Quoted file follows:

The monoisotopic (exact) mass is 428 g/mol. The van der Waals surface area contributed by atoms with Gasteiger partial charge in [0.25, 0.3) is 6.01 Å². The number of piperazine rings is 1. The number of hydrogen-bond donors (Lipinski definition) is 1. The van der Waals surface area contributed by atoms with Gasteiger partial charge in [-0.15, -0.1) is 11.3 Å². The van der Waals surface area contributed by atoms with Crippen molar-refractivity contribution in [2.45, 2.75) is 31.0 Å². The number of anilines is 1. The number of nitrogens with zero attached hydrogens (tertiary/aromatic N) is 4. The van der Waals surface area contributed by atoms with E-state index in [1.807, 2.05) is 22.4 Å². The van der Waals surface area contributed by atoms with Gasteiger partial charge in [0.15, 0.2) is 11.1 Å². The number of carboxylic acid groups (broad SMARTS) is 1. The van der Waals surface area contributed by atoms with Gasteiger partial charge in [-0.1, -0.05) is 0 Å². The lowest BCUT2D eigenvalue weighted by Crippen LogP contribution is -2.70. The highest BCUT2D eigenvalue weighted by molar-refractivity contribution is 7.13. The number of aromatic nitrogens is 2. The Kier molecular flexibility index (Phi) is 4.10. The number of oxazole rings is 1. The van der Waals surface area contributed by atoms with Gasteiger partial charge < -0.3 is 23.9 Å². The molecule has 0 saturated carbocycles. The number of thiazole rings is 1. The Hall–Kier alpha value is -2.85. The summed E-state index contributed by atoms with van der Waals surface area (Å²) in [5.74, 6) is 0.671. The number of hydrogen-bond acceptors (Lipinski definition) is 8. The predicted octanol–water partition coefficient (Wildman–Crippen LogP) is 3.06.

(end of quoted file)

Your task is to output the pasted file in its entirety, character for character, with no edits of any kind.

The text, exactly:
The monoisotopic (exact) mass is 428 g/mol. The van der Waals surface area contributed by atoms with Gasteiger partial charge in [0.25, 0.3) is 6.01 Å². The number of piperazine rings is 1. The number of hydrogen-bond donors (Lipinski definition) is 1. The van der Waals surface area contributed by atoms with Gasteiger partial charge in [-0.15, -0.1) is 11.3 Å². The van der Waals surface area contributed by atoms with Crippen molar-refractivity contribution in [2.45, 2.75) is 31.0 Å². The number of anilines is 1. The number of nitrogens with zero attached hydrogens (tertiary/aromatic N) is 4. The van der Waals surface area contributed by atoms with E-state index in [1.807, 2.05) is 22.4 Å². The van der Waals surface area contributed by atoms with Gasteiger partial charge in [0.15, 0.2) is 11.1 Å². The number of carboxylic acid groups (broad SMARTS) is 1. The van der Waals surface area contributed by atoms with Gasteiger partial charge in [-0.1, -0.05) is 0 Å². The lowest BCUT2D eigenvalue weighted by Crippen LogP contribution is -2.70. The highest BCUT2D eigenvalue weighted by molar-refractivity contribution is 7.13. The number of aromatic nitrogens is 2. The Kier molecular flexibility index (Phi) is 4.10. The number of oxazole rings is 1. The van der Waals surface area contributed by atoms with Gasteiger partial charge < -0.3 is 23.9 Å². The molecule has 0 saturated carbocycles. The number of thiazole rings is 1. The Hall–Kier alpha value is -2.85. The summed E-state index contributed by atoms with van der Waals surface area (Å²) in [5.74, 6) is 0.671. The number of hydrogen-bond acceptors (Lipinski definition) is 8. The predicted octanol–water partition coefficient (Wildman–Crippen LogP) is 3.06.